Friday, June 21, 2019
Today, the 10th annual National Business Law Scholars Conference concluded. Jill Fisch gave today's keynote lecture at lunchtime. She masterfully (really) tied together the scholarship of the far-and-away vast majority of the business law scholars attending the conference by weaving together corporate purpose, private ordering, and choice of entity. In tying these themes together, she encouraged us all to use our scholarship to serve multiple audiences--including the judiciary, the law practice community, and industry.
This talk resonated with me from start to finish. I was riveted. I knew Jill was talking directly to me and so many others in the room who have plumbed the core of corporate governance and tried to address multiple audiences with our work. She validated, and encouraged us to continue (and expand), our work in these somewhat unsettled (and sometimes unsettling!) areas of business law.
Take me for example (since I know myself best . . . ). As Jill talked about corporate purpose, I heard her to be validating part of my article on Corporate Purpose and Litigation Risk in Publicly Held U.S. Benefit Corporations. When she addressed private ordering, I understood her to be endorsing my observations on that subject (as well as corporate purpose!) in Shareholder Wealth Maximization as a Function of Statutes, Decisional Law, and Organic Documents. And when she extolled the virtues of scholarship on choice of entity, I realized she was supporting work like mine in Let's Not Give Up on Traditional For-Profit Corporations for Sustainable Social Enterprise. In each of those pieces, I was talking to audiences that include those outside the business law academy. I have recently focused more direct attention on these additional audiences in essays like Why Can't We Be Friends? A Business Finance Lawyer's Plaintive Plea to Entrepreneurs and Professional Responsibility in an Age of Alternative Entities, Alternative Finance, and Alternative Facts. I know that others in the audience saw similar reflections of Jill's words in their own work.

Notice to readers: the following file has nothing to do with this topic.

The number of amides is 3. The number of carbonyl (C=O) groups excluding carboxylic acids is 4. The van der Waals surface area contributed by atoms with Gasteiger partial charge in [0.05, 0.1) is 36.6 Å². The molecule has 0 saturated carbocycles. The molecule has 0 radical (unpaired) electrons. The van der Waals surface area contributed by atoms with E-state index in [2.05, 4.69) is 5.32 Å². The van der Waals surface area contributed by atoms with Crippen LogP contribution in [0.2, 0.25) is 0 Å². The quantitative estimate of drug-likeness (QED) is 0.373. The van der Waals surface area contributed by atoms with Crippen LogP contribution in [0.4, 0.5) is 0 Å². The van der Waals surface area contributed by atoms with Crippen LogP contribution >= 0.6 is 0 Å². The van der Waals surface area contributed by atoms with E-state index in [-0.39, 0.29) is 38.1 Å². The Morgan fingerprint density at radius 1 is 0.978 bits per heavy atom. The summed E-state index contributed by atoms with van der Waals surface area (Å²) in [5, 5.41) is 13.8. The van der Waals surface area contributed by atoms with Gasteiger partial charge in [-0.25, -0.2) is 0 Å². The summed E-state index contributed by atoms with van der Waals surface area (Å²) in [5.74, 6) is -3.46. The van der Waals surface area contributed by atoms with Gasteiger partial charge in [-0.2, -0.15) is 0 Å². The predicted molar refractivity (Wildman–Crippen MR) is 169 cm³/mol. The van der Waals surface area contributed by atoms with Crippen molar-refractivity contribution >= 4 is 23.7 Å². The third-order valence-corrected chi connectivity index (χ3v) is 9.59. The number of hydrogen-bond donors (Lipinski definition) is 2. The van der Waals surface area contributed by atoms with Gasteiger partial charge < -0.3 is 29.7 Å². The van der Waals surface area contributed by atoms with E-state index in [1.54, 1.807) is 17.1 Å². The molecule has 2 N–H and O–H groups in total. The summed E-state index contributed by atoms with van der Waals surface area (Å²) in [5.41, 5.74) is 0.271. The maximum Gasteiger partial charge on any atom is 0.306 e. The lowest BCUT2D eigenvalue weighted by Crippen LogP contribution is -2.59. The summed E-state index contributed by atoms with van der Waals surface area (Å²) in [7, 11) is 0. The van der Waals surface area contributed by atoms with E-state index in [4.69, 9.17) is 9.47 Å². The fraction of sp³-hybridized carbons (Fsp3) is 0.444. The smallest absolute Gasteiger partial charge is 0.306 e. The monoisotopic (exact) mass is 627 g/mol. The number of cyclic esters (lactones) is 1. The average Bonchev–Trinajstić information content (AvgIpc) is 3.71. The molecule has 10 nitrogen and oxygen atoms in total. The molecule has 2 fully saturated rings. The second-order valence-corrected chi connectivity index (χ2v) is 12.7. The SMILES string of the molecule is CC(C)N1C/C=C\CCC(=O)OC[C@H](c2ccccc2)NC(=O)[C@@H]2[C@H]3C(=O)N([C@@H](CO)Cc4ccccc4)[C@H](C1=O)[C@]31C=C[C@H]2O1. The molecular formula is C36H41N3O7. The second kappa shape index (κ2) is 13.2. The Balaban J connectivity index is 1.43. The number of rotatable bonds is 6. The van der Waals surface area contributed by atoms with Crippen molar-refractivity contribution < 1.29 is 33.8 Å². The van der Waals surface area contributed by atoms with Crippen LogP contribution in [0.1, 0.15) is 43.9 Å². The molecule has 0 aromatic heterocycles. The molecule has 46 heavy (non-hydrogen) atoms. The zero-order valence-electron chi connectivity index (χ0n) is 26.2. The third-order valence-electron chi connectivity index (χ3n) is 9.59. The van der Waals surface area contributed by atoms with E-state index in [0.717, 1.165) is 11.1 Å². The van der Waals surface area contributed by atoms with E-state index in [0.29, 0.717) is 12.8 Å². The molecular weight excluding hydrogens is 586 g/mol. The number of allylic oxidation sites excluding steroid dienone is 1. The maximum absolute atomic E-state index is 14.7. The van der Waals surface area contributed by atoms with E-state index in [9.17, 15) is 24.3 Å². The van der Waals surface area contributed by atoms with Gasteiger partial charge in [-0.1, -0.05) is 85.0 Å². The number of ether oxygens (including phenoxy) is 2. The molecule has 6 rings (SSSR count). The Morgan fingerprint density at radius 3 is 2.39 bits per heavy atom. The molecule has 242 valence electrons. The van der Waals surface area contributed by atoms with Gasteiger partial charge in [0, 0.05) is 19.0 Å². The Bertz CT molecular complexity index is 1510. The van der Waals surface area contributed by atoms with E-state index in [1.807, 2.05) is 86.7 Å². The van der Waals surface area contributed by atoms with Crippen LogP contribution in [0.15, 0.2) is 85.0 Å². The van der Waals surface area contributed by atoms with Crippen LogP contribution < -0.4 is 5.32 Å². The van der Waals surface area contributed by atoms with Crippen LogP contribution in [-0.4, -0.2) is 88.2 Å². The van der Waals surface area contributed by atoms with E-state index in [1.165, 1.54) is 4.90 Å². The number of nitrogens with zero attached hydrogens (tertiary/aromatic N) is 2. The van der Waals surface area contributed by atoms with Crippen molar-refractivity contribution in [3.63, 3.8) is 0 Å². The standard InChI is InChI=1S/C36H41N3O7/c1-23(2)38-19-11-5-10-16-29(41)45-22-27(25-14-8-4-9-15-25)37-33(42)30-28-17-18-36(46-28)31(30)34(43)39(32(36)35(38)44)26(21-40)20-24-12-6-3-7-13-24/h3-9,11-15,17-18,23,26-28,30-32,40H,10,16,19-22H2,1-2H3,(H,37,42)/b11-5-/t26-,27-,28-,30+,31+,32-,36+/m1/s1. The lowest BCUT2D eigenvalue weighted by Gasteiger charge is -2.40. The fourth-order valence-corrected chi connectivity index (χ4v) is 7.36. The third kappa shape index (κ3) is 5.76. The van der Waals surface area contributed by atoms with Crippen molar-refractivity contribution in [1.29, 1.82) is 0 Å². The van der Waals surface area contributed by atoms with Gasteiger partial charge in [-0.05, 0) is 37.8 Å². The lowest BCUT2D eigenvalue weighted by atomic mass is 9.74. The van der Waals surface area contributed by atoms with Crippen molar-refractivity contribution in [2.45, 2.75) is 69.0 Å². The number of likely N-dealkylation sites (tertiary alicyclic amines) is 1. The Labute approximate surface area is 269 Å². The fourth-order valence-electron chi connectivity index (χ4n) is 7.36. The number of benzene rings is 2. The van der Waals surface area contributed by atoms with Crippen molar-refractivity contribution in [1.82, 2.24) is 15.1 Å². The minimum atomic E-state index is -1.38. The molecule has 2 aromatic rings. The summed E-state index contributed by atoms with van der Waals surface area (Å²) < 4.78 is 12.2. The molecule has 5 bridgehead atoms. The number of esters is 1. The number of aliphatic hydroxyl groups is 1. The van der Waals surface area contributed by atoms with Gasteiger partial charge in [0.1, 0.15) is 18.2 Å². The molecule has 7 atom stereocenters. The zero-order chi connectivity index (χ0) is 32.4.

Mike Guttentag observed in summary that Jill's words represented both a "call to action" and a celebration. I could not have summed Jill's talk up any better than that. (And she seemed pleased by that summary--indicating that if she had achieved those objectives, she had done the job she set out to do.)
I left the keynote program uplifted and, frankly, jazzed up about what I have done, am doing, and plan to continue to do. The great comments I got on my insider trading project in the session right after her talk were icing on this beautiful cake. Thank you, Jill, for your rousing endorsement of business law scholarship.